I hadn’t realized that this was why I read a fairly substantial number of British mysteries, but I will preen my feathers discreetly, trying to pretend that I’m not flattered by the claim.

   To give you some idea of author’s style, here are the opening lines:

    “The mind of a killer is a fascinating study.” Prisca remarked.

    She was eating a trout, concentrating on piercing its crisply fried skin, slicing along its back and separating it into fillets, having already removed its head. She was the sort of vegetarian who, some how, categorises fish among plant life.

   The first-person narrator of this archly comic mystery is Nicholas Ochterlonie, a prim art historian who, suddenly abandoned by his wife, finds himself afloat on a sea of uncertainty. The comforting, safe harbor he thinks he finds in his neighbor, the beautiful and mysterious Julian Bennet, instead turns out to be the beginning of a perilous voyage.

ELIZABETH IRONSIDE

   It’s initially one of discovery, with the often remote yet sometimes passionate Julian alternately exciting and perversely frightening him. The trashing of Julian’s flat by vandals and a street mugging introduce dark notes into the world he marginally shares with her, and her friends, Russians of dubious background, he only tolerates because he hopes they will bring him closer to an understanding of the enigma that she remains to him.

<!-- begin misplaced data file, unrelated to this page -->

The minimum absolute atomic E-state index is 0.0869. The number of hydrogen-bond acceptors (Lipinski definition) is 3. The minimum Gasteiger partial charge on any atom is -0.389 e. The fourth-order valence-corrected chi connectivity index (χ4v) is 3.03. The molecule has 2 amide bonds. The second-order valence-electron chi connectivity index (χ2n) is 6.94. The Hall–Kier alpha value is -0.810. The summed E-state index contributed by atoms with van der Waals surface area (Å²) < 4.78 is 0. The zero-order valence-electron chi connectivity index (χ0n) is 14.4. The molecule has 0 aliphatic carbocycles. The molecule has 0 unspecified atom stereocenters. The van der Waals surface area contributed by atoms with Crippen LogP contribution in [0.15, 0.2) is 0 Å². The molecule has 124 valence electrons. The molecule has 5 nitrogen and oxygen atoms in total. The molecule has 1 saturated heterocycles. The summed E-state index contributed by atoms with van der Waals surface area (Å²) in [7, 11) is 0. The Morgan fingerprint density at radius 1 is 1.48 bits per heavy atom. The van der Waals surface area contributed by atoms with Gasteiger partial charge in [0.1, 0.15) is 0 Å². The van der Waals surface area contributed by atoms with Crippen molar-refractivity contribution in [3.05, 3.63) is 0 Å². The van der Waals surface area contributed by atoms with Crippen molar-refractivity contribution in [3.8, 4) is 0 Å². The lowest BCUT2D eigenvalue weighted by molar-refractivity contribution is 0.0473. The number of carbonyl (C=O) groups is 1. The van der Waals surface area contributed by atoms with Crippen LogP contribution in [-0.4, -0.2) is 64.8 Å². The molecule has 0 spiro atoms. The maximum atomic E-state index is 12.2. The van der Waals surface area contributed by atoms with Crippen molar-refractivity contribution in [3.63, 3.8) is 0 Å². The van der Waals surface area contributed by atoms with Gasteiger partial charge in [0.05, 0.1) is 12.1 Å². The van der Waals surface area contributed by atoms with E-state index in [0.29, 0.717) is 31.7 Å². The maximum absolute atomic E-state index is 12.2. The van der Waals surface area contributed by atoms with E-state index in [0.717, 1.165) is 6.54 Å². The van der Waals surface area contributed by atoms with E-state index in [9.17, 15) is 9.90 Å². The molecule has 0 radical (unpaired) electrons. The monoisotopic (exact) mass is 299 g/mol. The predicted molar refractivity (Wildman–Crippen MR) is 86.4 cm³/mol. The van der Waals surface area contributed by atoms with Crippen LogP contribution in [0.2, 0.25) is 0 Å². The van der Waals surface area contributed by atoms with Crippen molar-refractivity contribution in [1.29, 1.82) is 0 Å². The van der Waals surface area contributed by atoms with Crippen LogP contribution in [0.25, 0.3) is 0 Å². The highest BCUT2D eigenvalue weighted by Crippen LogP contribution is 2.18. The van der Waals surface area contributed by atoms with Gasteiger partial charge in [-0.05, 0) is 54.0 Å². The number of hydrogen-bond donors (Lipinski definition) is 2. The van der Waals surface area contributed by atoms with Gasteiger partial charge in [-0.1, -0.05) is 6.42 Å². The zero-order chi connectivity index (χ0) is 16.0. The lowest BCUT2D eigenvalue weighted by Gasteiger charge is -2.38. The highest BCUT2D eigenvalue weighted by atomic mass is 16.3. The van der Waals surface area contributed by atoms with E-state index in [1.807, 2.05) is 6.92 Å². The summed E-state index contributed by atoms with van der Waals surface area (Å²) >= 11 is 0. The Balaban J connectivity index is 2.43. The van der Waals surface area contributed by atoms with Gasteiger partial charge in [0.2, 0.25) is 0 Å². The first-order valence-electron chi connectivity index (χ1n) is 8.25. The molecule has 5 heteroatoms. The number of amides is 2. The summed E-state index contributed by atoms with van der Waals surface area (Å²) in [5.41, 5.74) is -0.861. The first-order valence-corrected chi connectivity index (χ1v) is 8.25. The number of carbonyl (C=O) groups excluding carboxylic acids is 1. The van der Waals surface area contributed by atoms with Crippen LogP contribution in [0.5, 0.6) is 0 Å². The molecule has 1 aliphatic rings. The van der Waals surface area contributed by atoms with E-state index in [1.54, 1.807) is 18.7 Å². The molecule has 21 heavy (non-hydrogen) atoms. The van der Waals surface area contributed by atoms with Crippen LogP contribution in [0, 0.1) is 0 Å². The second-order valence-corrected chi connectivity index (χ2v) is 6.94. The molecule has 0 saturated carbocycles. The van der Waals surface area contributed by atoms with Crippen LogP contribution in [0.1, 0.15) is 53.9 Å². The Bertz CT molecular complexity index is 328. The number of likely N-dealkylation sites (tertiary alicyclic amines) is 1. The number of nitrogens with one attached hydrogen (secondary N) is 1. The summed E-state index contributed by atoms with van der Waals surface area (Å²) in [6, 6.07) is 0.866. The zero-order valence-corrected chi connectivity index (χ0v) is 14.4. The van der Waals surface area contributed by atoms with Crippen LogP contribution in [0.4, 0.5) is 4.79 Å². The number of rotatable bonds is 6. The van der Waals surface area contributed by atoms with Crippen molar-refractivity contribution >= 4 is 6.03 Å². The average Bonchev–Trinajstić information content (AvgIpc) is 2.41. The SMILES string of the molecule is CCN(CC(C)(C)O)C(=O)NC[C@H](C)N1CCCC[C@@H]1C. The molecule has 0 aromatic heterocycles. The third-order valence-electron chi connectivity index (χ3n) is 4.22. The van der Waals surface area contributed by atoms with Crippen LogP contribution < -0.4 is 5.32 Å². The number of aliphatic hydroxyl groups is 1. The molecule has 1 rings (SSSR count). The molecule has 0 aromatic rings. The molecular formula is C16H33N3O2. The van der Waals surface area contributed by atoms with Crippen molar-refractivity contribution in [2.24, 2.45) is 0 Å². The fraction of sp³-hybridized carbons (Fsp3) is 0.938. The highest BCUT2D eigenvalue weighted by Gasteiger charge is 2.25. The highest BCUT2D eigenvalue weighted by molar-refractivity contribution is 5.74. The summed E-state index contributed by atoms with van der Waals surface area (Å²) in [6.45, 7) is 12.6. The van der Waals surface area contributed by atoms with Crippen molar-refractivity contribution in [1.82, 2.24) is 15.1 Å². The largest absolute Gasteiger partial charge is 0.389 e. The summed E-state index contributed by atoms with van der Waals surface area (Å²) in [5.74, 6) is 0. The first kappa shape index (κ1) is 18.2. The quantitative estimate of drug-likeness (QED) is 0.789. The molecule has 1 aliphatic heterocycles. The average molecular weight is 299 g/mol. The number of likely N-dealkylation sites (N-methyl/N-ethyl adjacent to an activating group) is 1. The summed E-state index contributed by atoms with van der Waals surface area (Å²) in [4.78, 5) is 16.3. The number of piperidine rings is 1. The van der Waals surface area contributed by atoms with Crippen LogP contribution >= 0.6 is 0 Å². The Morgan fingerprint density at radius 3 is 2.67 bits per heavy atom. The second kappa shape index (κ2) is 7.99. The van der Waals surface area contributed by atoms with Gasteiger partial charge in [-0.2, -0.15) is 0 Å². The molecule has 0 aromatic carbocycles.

There’s deception at every level in this artful novel. Nicholas is, of course, undoubtedly deceiving himself as he is deceived by Julian, but prodded by his cousin Prisca at the opening dinner, the novel is his attempt to follow her advice to “come to some kind of understanding of what happened, why it happened, why it happened to you of all people.”

   The reader floats on a surface of contradictions and improbable events, with the novel, in search of explanations, ending with the narrator’s declaration that he will “never tell [Prisca] or anyone” what they want to know.

   And if you are interested in learning more about the the multiple deceptions, I invite you to enter this maze, perhaps at your own peril.

   Bio-Bibliography:

      A Very Private Enterprise (1984)
      The Accomplice (1995)
      Death in the Garden (1995)

ELIZABETH IRONSIDE

      The Art of Deception (1998)
      A Good Death (2000)

   Elizabeth Ironside is/was the pen name of Lady Catherine Manning, wife of Sir David Manning, the British ambassador to the US between 2003 and 2007. Felony & Mayhem Press has recently reprinted all five books, in each case their first US publication.

THE ARIZONIAN. RKO Radio Pictures, 1935. Richard Dix, Margot Grahame, Preston Foster, Louis Calhern, James Bush, J. Farrell MacDonald, Willie Best, Etta McDaniel. Director: Charles Vidor.

THE ARIZONIAN Richard Dix